Spaying & Neutering May have a Downside

Some Disorders may be More Prone to Occur

To neuter or not to neuter: That is the question. Really? Wasn’t that settled a long time ago? As a veterinarian, obliged to reduce animal suffering, shouldn’t I, of all people, vigorously beat the spay/neuter drum? The oversupply of pets has not gone away.

The behavioral benefits of spaying and neutering are clear. Roaming, urine marking/spraying, and aggression between intact (unneutered) males are greatly diminished. The best reason for continuing early-age sterilization prior to adoption is to reduce the glut of unwanted pets. During the 1980s shelters in the United States euthanized an estimated 17 million cats and dogs each year. Largely because of puppy and kitten spay/neuter programs that figure is now about 3 million. That’s decent progress but for some dogs there may be a downside.

A pair of recent studies, published by the Public Library of Science (PLOS One), found that male golden retrievers neutered before their first birthdays had twice the risk of developing hip dysplasia compared to boys who remained intact. Early neutered dogs had three times the incidence of lymphosarcoma, a common malignant cancer.  Females were 4 times more likely to develop hemangiosarcoma. Mast cell tumors were found in 6% of females spayed after age 1 year while none occurred in the intact girls. Early neutered males and females were more likely to rupture the anterior cruciate ligaments (ACL) in their knees. We don’t yet know if other dog breeds are similar or how removal of the gonads relates to medical problems but these findings are sobering.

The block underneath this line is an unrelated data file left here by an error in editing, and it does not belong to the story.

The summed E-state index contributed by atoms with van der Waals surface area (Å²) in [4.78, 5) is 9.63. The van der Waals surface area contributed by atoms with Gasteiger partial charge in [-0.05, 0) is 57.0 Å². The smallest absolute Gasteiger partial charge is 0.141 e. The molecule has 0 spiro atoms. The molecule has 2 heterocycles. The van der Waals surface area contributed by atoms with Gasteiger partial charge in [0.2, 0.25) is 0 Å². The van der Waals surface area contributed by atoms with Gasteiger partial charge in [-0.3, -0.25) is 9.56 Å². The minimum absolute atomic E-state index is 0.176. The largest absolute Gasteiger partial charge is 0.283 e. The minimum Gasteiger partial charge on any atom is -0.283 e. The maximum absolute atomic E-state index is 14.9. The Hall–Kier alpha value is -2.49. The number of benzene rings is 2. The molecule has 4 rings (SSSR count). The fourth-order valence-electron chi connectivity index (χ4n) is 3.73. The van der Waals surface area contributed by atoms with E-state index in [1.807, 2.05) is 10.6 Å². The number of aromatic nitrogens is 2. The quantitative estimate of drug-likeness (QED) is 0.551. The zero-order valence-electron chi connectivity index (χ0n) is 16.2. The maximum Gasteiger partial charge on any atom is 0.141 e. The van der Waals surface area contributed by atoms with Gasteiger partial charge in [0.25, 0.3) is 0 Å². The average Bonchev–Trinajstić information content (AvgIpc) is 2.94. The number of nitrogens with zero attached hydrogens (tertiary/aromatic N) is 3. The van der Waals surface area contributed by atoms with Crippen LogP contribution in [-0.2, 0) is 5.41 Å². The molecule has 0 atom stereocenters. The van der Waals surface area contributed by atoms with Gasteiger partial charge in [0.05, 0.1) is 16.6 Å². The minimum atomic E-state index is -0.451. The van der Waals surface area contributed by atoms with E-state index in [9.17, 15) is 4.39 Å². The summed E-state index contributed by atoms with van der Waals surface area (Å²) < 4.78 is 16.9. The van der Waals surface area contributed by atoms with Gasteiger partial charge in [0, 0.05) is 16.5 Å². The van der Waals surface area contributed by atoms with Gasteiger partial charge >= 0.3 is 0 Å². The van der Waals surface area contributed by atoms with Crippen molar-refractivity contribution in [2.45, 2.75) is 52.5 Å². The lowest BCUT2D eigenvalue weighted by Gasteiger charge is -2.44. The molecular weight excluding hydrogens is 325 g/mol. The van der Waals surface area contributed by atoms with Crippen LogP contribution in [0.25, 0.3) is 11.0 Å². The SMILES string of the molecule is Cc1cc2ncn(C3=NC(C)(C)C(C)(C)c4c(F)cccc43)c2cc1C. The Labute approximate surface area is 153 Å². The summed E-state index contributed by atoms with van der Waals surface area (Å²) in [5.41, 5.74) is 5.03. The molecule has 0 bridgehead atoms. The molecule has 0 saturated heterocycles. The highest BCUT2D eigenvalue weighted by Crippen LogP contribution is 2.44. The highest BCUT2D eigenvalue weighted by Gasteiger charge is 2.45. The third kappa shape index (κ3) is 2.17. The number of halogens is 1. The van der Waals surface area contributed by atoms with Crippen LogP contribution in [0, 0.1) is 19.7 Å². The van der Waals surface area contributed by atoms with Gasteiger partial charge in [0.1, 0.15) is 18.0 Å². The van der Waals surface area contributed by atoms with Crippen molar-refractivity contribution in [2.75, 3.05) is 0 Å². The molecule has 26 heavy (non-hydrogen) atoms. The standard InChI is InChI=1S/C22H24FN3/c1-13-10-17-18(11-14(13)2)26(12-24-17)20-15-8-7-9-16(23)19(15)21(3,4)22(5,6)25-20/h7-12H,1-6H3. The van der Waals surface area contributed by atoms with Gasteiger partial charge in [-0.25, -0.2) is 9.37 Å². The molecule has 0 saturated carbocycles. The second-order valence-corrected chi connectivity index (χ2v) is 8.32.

There is no simple conclusion. A different study showed that spayed and neutered dogs live longer because they have a lesser risk of trauma and infectious disease. Well, go figure. They stay home watching the Olympics with their grandparents instead of partying with nefarious characters and consorting with those of ill repute.

There is plenty of room for debate. Breast cancer and uterine infections in females and prostate disease and rear end tumors and hernias of males just don’t occur in spayed and neutered dogs. We trade safety in some areas for risk in others. Pet overpopulation is a huge priority but there may be room here for discussion between responsible pet owners and their veterinarians. Individual, informed choices are good things.